• 6. LP L FINANCIAL R E S E AR C H Weekly Market Commentary October 10, 2011 Earnings Season: What to Watch U.S. stocks rose last week by 2.1%, as measured by the S&P 500 Index,Jeffrey Kleintop, CFAChief Market Strategist once again rebounding off the low end of the range from about 1100 to 1200LPL Financial that has constrained the Index for the past couple of months. The rebound was driven by a combination of solid and better-than-expected economic data, few negative earnings pre-announcements, supportive actions by Highlights foreign central banks, and talk among European policymakers of injecting While macroeconomic factors are likely to capital into Europe’s banks to insulate them from a potential Greek default remain key drivers of the market this week, microeconomics will also garner investors’ and recession. attention as companies begin to release their While macroeconomic factors are likely to remain key drivers of the third quarter earnings reports. market this week, microeconomics will also garner investors’ attention Market participants have priced declines as companies begin to release their third-quarter earnings reports. Four in earnings into stock market valuations. times a year investors focus on the most fundamental driver of investment Yet, analysts have high, double-digit growth performance: earnings. As you can see in Chart 1, the performance of the expectations for earnings as profits reach a S&P 500 and analysts’ revisions to their earnings per share (EPS) estimates new record high for the first time since the Great Recession. are closely linked. During this earnings season we are paying Market participants have priced declines in earnings into stock market special attention to sales growth, exposure valuations, as we detailed in the Weekly Market Commentary from to Europe, and how companies are putting September 9 entitled Recession Obsession. Yet, analysts have high cash to work (or not) and the impact on the expectations for earnings. The consensus of analysts expects double- outlook for coming quarters. digit, 13% profit growth (compared to the third quarter of 2010) in the third quarter of 2011, as profits reach a new record high for the first time since1 S&P 500 Performance and Earnings Outlook the Great Recession, and 15% year-over-year growth for the fourth quarter Closely Linked for S&P 500 companies. S&P 500 Year-Over-Year Performance and Number of Who is right? The truth is likely to be in the middle as earnings expectations Upward EPS Revisions Divided by Downward Revisions Over Past Month for S&P 500 Companies (Three-Month are revised modestly lower and markets price in a less dire outlook for Moving Average) profits as results are reported and guidance on coming quarters is provided Revision Ratio (Up/Down) (Left Axis) S&P 500 Year Over Year (Right Axis) by corporate leaders. In recent weeks, third-quarter earnings estimates 2.50 80% have been falling. Of the 127 companies that pre-announced third quarter 60% 2.00 earnings guidance in recent weeks, the ratio of negative-to-positive news 40% was 2.6, worse than the average ratio of 2.3 since 1995. For S&P 500 1.50 20% companies that have reported third-quarter earnings so far, 21 of 29 (72%) 1.00 0% have exceeded estimates, while six have missed estimates. -20% 0.50 The third-quarter earnings season runs about four to six weeks starting -40% around two weeks after the close of the quarter. During this earnings 0.00 -60% 00 01 02 03 04 05 06 07 08 09 10 11 season we are paying special attention to sales growth, exposure to Europe,Source: LPL Financial, Factset 10/07/11The S&P 500 is an unmanaged index, which cannot be invested intodirectly. Past performance is no guarantee of future results. Member FINRA/SIPC Page 1 of 3
  • 7. W E E KLY MARKE T CO MME N TAR Y and how companies are putting cash to work (or not) and the impact on the outlook for coming quarters. ƒ Sales Growth – We will be putting more emphasis this season on top-line rather than bottom-line growth. Sales growth is expected by analysts to come in around a strong 10%. One headwind companies face is sluggish economic growth around the world, although they were able to post strong growth in the first half of 2011 despite sluggish economic growth.It is important to keep in mind that the Another headwind is the movement in the value of the dollar. During thecompanies that report early in the season third quarter, the dollar was down about 10%, on average, from a yearare most often not the bellwethers they earlier boosting the translation value of foreign-sourced profits. However,are commonly thought to be. entering the fourth quarter the dollar is flat compared to a year ago, eliminating a positive for profits. ƒ European Exposure – Economic growth may likely continue, albeit below average, in the United States over the next year and emerging markets are expected to continue to grow. However, developed foreign economies, particularly in Europe, may enter a recession in the next 12 months. S&P 500 companies’ revenues are composed regionally; about 46% of profits come from foreign markets with about 29% of foreign profits derived from Europe. However, that varies widely by sector and industry.2 S&P 500 Dividend Payout Ratio Lowest in History ƒ Putting Cash to Use – Pressure is building for higher dividends as U.S. S&P 500 Dividend Payout Ratio companies sit on record cash stockpiles and payouts remain at all-time 70% lows. S&P 500 companies paid out 26% of earnings in the form of 60% dividends over the past year, down from 30% for much of the 2000s 50% and below the 30-year average of 40%. Company cash and equivalents 40% have soared to record highs even as companies have paid down debt in a 30% dramatic deleveraging over the past few years. A return to higher dividend 20% payouts would help attract investors seeking income in an environment of very low bond yields. The S&P 500’s dividend yield stands at 2.2%, above 10% the yield on the 10-year Treasury for one of the few times in history. Also, 0% 1977 1982 1987 1992 1997 2002 2007 share repurchases are a way of putting cash to work.Source: LPL Financial, Standard and Poor’s, Thomson Financial 10/07/11 This week, just ten S&P 500 companies are due to report earnings. It is important to keep in mind that the companies that report early in the season are most often not the bellwethers they are commonly thought to be. We may not really know how overall corporate results for the third quarter of 2011 are shaping up until just after the end of the month of October, when about half of the S&P 500 companies will have reported.LPL Financial Member FINRA/SIPC Page 2 of 3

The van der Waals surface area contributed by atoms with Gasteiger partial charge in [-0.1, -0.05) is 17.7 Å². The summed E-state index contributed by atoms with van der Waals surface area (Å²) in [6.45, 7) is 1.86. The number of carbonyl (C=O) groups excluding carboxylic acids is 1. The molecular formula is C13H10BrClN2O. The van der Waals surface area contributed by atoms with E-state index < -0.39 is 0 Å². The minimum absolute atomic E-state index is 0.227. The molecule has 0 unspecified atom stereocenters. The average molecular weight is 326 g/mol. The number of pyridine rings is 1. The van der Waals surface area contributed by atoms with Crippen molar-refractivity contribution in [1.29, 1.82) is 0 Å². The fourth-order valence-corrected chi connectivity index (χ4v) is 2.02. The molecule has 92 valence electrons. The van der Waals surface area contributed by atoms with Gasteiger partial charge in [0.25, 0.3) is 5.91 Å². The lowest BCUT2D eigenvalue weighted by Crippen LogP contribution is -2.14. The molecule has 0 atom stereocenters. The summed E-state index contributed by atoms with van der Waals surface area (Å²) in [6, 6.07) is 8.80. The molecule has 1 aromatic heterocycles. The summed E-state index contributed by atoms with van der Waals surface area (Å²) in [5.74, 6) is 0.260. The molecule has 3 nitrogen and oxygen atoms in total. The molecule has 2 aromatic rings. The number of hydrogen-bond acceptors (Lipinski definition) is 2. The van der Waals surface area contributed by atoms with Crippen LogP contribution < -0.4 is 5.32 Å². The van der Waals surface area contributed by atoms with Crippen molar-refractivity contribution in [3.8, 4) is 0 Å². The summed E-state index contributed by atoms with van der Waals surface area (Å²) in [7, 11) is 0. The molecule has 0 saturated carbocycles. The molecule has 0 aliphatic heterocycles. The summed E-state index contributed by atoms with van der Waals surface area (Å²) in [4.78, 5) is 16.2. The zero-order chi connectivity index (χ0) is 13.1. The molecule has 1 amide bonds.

• 8. W E E KLY MARKE T CO MME N TAR Y IMPORTANT DISCLOSURES The opinions voiced in this material are for general information only and are not intended to provide specific advice or recommendations for any individual. To determine which investment(s) may be appropriate for you, consult your financial advisor prior to investing. All performance reference is historical and is no guarantee of future results. All indices are unmanaged and cannot be invested into directly. The economic forecasts set forth in the presentation may not develop as predicted and there can be no guarantee that strategies promoted will be successful. Bonds are subject to market and interest rate risk if sold prior to maturity. Bond values and yields will decline as interest rates rise and bonds are subject to availability and change in price. Government bonds and Treasury Bills are guaranteed by the U.S. government as to the timely payment of principal and interest and, if held to maturity, offer a fixed rate of return and fixed principal value. However, the value of a fund shares is not guaranteed and will fluctuate. Earnings per share (EPS) is the portion of a company’s profit allocated to each outstanding share of common stock. EPS serves as an indicator of a company’s profitability. Earnings per share is generally considered to be the single most important variable in determining a share’s price. It is also a major component used to calculate the price-to-earnings valuation ratio. The Standard & Poor’s 500 Index is a capitalization-weighted index of 500 stocks designed to measure performance of the broad domestic economy through changes in the aggregate market value of 500 stocks representing all major industries. Stock investing may involve risk including loss of principal. This research material has been prepared by LPL Financial.The LPL Financial family of affiliated companies includes LPL Financial and UVEST Financial Services Group, Inc., each of which is a member of FINRA/SIPC. To the extent you are receiving investment advice from a separately registered independent investment advisor, please note that LPL Financial is not an affiliate of and makes no representation with respect to such entity. Not FDIC or NCUA/NCUSIF Insured | No Bank or Credit Union Guarantee | May Lose Value | Not Guaranteed by any Government Agency | Not a Bank/Credit Union Deposit Member FINRA/SIPC Page 3 of 3 RES 3347 1011 Tracking #1-013822 (Exp. 10/12)